We have talked and talked about the ways teams make money—sponsorships, sponsorships, sponsorships— but there is another side to the eSports business, the tournament organizers. How do they make their money? Mostly, by getting companies to sponsor their events, the tickets bought by people who want to watch the tournament live and maybe the concessions at the venue. ELEAGUE introduced a new way to get money, however. Unfortunately, it’s not really viable for other tournament organizers like ESL.
What have they done? It turns out that they have sold out arena naming rights to G Fuel. Of course, that’s probably not all included in the deal for an undisclosed amount of money, however, it IS the most interesting part. Held by Turner and and WME | IMG, ELEAGUE built it’s own studio and arena. Just like sports teams, Houston Rockets, for example, sell the name of their arena to some company, in this case Toyota, so did ELEAGUE sold the right to add their brand name into the name of their arena. From now on, it’s called G Fuel ELEAGUE Arena.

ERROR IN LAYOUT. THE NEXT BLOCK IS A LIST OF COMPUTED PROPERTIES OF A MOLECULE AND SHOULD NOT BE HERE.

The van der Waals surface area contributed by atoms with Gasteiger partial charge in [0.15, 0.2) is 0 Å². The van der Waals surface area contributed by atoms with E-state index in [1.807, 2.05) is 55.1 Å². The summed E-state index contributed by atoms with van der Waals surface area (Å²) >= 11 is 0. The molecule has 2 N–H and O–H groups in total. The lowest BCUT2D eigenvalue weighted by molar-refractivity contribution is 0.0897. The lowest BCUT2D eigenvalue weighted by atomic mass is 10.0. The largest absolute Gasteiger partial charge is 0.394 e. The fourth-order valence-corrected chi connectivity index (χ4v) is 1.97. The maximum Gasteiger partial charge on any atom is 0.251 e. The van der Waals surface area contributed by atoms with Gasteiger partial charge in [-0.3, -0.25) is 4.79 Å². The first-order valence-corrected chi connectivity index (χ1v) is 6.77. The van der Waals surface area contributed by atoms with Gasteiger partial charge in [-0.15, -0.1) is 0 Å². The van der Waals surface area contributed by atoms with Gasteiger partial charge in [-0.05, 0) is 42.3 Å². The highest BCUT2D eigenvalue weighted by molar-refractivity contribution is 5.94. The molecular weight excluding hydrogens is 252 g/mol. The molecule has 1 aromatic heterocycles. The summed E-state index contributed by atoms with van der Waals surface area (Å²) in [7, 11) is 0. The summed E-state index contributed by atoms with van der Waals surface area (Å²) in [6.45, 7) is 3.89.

This is a great way to make some money, however, it’s not viable for most eSports teams or tournament organizers, at least not yet. Teams are nowhere near big enough to be able to build their own arenas to sell the naming rights off, while tournament organizers hold events all over the world most of the time, renting venues in their chosen destinations. For obvious reasons, there are no naming rights to sell. Turner, however, is different from traditional tournament organizers like ESL. It’s not really interested in coming to other countries and continents, instead, they welcome teams from all over the world on their home turf, allowing them to sell the naming rights to the arena they hold their events at, built specifically for ELEAGUE events with money from non-endemic sources.
Where other organizers have to go around the world to hold their events, ELEAGUE is special because of its close association with TV. They have a rare ace up their sleeve, which more or less guarantees that the best in eSports will want to compete in their events where other organizers would have to go all over the world. This is not for ever, though. If the Overwatch League, introduced by Blizzard Entertainment, goes according to the developer’s plan, city-based teams will have to build their own arenas, except for the cases where their owners have an arena of their own. That isn’t really outside the limits of logic and reason, as several eSports organizations have close ties to NBA teams, whether they are owned or sponsored by them. With localised teams comes the home games, which have to be played somewhere. Naming rights deals for eSports arenas will probably be signed all over the world soon, sooner than we would reasonably expect.